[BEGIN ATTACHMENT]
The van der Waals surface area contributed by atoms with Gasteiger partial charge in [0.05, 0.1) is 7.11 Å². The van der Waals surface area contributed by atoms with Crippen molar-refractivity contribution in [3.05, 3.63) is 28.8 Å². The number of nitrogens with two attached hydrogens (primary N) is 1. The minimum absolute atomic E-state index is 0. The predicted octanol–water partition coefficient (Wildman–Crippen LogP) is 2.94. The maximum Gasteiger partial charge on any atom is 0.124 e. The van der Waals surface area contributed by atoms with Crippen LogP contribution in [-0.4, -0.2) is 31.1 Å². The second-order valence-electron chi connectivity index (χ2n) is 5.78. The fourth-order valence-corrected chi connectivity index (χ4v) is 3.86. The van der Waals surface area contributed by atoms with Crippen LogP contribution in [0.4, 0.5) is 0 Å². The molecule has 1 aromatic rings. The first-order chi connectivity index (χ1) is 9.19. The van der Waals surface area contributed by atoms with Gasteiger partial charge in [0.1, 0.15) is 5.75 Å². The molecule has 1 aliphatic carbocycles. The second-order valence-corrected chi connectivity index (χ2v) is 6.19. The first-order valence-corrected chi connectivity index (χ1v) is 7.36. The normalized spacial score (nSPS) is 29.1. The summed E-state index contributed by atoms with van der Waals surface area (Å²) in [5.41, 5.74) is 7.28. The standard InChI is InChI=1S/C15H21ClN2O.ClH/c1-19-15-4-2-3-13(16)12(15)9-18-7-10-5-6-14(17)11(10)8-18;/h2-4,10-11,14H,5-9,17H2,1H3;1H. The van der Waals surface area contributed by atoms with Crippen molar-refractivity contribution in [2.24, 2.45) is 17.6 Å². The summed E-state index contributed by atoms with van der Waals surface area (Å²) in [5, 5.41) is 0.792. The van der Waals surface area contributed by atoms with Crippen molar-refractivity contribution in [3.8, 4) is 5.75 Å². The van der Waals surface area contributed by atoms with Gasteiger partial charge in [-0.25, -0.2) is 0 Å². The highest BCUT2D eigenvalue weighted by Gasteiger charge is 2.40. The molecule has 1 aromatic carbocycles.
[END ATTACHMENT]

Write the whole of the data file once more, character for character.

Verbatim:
The van der Waals surface area contributed by atoms with Gasteiger partial charge in [0.05, 0.1) is 7.11 Å². The van der Waals surface area contributed by atoms with Crippen molar-refractivity contribution in [3.05, 3.63) is 28.8 Å². The number of nitrogens with two attached hydrogens (primary N) is 1. The minimum absolute atomic E-state index is 0. The predicted octanol–water partition coefficient (Wildman–Crippen LogP) is 2.94. The maximum Gasteiger partial charge on any atom is 0.124 e. The van der Waals surface area contributed by atoms with Crippen LogP contribution in [-0.4, -0.2) is 31.1 Å². The second-order valence-electron chi connectivity index (χ2n) is 5.78. The fourth-order valence-corrected chi connectivity index (χ4v) is 3.86. The van der Waals surface area contributed by atoms with Crippen LogP contribution in [0.4, 0.5) is 0 Å². The molecule has 1 aromatic rings. The first-order chi connectivity index (χ1) is 9.19. The van der Waals surface area contributed by atoms with Gasteiger partial charge in [0.1, 0.15) is 5.75 Å². The molecule has 1 aliphatic carbocycles. The second-order valence-corrected chi connectivity index (χ2v) is 6.19. The first-order valence-corrected chi connectivity index (χ1v) is 7.36. The normalized spacial score (nSPS) is 29.1. The summed E-state index contributed by atoms with van der Waals surface area (Å²) in [5.41, 5.74) is 7.28. The standard InChI is InChI=1S/C15H21ClN2O.ClH/c1-19-15-4-2-3-13(16)12(15)9-18-7-10-5-6-14(17)11(10)8-18;/h2-4,10-11,14H,5-9,17H2,1H3;1H. The van der Waals surface area contributed by atoms with Crippen molar-refractivity contribution in [2.24, 2.45) is 17.6 Å². The summed E-state index contributed by atoms with van der Waals surface area (Å²) in [5, 5.41) is 0.792. The van der Waals surface area contributed by atoms with Crippen molar-refractivity contribution in [3.8, 4) is 5.75 Å². The van der Waals surface area contributed by atoms with Gasteiger partial charge in [-0.25, -0.2) is 0 Å². The highest BCUT2D eigenvalue weighted by Gasteiger charge is 2.40. The molecule has 1 aromatic carbocycles.